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        2)  The second was more subtle.  Israel had to gain
a large victory in the Sinai to achieve her principal
objectives:  Opening the Straits of Tiran and defeating the
Egyptian Army.  These had to be gained rapidly and close to
the border if the war was to have any benefit.8
    The arrows on the map show the planned areas of greatest
military endeavor.  Limited activity in other sectors would
permit sufficient Israeli military presence to justify an
intervention by the Europeans.
    In the afternoon of October 29 a paratrooper drop was made
just east of the Mitla Pass.  This would permit Britain and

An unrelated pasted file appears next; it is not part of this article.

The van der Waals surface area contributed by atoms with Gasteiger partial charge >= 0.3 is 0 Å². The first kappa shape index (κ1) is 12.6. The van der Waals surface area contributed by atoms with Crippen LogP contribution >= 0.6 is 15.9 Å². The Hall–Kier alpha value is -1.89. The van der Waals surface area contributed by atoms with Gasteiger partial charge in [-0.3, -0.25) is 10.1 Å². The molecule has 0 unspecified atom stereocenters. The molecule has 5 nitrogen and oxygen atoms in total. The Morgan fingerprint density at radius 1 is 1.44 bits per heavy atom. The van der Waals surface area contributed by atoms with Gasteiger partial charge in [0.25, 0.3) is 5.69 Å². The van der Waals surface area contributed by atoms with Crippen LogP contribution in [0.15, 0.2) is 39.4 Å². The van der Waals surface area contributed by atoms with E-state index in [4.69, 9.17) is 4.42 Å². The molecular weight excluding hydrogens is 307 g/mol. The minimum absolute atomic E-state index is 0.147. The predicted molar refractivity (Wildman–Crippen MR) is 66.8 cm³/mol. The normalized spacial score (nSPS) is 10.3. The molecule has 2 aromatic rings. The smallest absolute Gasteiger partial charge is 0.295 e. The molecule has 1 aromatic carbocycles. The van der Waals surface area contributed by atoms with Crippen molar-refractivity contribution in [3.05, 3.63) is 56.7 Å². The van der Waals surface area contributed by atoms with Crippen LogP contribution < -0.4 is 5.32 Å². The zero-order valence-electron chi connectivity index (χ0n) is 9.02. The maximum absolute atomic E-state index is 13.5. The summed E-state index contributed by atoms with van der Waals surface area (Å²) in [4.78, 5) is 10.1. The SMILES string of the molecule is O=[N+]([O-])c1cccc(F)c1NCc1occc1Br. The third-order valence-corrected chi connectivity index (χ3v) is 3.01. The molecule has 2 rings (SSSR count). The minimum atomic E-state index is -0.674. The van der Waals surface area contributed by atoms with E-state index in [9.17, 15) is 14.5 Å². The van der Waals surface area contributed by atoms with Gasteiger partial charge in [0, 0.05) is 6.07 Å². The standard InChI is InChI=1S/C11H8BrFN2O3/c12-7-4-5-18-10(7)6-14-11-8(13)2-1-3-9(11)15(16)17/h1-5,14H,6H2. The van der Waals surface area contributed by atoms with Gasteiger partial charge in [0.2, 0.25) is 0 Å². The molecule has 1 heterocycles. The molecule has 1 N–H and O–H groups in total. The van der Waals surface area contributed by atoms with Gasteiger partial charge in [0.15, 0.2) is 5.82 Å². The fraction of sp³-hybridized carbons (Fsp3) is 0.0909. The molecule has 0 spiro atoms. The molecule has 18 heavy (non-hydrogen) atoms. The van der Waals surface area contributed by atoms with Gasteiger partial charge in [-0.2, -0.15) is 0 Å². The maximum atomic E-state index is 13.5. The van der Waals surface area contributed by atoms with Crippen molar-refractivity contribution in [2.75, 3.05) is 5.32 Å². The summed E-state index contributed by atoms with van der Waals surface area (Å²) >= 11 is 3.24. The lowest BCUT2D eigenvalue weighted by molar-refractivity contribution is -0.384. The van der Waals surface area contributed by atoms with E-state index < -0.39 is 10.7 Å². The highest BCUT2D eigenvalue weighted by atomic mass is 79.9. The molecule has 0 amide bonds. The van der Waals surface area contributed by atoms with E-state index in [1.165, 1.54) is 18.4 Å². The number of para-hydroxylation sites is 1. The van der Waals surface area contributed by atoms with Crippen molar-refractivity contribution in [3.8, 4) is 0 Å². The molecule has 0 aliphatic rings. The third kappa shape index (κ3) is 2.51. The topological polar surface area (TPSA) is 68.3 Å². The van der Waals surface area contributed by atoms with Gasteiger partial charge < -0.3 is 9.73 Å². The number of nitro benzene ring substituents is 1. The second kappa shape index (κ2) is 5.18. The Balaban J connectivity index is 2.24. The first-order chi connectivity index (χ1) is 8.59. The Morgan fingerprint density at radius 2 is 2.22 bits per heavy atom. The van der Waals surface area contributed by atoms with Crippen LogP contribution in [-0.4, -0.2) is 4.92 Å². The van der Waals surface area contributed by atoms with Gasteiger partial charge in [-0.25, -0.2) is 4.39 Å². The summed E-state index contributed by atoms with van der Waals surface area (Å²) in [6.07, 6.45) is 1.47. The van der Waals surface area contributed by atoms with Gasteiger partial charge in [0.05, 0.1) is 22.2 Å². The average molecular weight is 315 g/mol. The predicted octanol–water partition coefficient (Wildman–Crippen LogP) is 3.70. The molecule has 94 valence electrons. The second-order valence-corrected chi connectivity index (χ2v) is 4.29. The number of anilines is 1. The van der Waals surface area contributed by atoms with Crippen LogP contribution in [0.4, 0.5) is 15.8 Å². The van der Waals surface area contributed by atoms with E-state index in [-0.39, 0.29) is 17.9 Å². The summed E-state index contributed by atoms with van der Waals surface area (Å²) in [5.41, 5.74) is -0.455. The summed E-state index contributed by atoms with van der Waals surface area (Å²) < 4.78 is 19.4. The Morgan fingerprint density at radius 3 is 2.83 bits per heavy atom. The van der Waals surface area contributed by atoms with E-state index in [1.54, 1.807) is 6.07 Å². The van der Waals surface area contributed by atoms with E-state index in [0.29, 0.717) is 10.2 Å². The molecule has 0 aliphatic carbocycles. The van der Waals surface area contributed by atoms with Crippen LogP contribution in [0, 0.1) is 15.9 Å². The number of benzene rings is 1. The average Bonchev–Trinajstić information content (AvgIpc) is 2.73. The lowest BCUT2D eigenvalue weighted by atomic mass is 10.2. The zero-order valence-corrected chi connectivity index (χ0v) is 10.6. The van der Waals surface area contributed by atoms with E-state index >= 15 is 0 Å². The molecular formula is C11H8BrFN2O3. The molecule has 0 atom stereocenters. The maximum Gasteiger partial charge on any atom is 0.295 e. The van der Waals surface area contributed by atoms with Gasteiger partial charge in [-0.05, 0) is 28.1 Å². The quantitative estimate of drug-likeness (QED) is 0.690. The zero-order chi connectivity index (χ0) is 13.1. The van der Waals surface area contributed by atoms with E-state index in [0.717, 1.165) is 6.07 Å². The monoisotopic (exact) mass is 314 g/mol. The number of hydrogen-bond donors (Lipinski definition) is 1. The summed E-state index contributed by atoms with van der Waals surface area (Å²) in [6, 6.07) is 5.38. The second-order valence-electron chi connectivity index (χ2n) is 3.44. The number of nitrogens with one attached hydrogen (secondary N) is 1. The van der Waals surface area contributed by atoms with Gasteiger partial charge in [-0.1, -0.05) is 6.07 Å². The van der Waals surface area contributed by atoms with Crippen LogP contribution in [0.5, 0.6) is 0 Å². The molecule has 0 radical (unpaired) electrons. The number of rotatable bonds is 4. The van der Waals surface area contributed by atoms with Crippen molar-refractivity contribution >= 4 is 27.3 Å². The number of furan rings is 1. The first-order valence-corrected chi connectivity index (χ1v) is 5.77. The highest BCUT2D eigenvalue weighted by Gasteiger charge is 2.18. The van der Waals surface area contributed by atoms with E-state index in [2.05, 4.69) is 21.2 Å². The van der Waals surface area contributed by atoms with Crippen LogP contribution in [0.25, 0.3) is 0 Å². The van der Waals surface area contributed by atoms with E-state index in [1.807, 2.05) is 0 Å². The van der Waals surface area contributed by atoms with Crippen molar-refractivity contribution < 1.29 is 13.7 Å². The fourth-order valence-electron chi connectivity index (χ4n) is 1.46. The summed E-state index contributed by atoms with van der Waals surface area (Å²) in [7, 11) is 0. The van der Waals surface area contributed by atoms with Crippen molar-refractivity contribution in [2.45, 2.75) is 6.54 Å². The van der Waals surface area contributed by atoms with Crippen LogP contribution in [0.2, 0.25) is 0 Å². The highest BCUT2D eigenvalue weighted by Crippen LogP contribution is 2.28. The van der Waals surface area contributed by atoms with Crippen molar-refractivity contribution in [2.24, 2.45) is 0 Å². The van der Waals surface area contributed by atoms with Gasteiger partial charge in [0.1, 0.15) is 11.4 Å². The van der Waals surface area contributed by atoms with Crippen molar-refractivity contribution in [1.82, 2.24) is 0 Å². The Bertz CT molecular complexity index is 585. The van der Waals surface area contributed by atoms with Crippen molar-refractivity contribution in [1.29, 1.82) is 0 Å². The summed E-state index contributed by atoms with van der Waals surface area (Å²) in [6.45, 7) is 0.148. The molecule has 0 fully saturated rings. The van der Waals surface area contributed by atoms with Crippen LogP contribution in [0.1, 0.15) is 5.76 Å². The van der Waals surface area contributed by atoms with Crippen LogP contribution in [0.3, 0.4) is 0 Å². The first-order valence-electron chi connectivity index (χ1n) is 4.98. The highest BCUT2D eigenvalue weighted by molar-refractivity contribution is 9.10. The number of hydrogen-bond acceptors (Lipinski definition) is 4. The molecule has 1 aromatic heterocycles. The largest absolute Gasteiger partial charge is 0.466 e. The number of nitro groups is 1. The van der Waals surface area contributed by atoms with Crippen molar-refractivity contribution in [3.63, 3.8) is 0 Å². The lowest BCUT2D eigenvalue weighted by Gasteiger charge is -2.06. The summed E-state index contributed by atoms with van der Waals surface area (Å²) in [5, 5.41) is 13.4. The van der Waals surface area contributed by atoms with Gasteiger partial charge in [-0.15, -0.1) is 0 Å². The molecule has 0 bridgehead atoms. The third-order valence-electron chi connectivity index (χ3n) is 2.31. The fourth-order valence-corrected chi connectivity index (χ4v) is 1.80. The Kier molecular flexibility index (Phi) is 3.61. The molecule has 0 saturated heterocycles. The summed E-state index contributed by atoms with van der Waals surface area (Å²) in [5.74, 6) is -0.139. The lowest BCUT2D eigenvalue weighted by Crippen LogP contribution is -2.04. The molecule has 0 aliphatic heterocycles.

France to infer that a threat to the Suez Canal had occurred,9
especially when an armored column moved into Sinai to rein-
force the paratroopers.  Again, this was a safe move as Dayan
reasoned that if the international reaction were unduly harsh,
the Brigade could withdraw and Israel could claim retaliation
for some earlier wrong.10  Dayan stressed to the brigade
commander that possession of the pass was unnecessary and that
his mission was to sit still and by presence only, create
the impression of a threat to the canal.  In this regard,
the brigade's orders of October 31, reiterated that no advance
would be made to seize the pass.  Sharm el-Sheikh, the fortress
controlling the Straits of Tiran was the principal objective.11
These orders should have meant the end of combat in this sector.
    To the northeast of the Mitla, things did not go according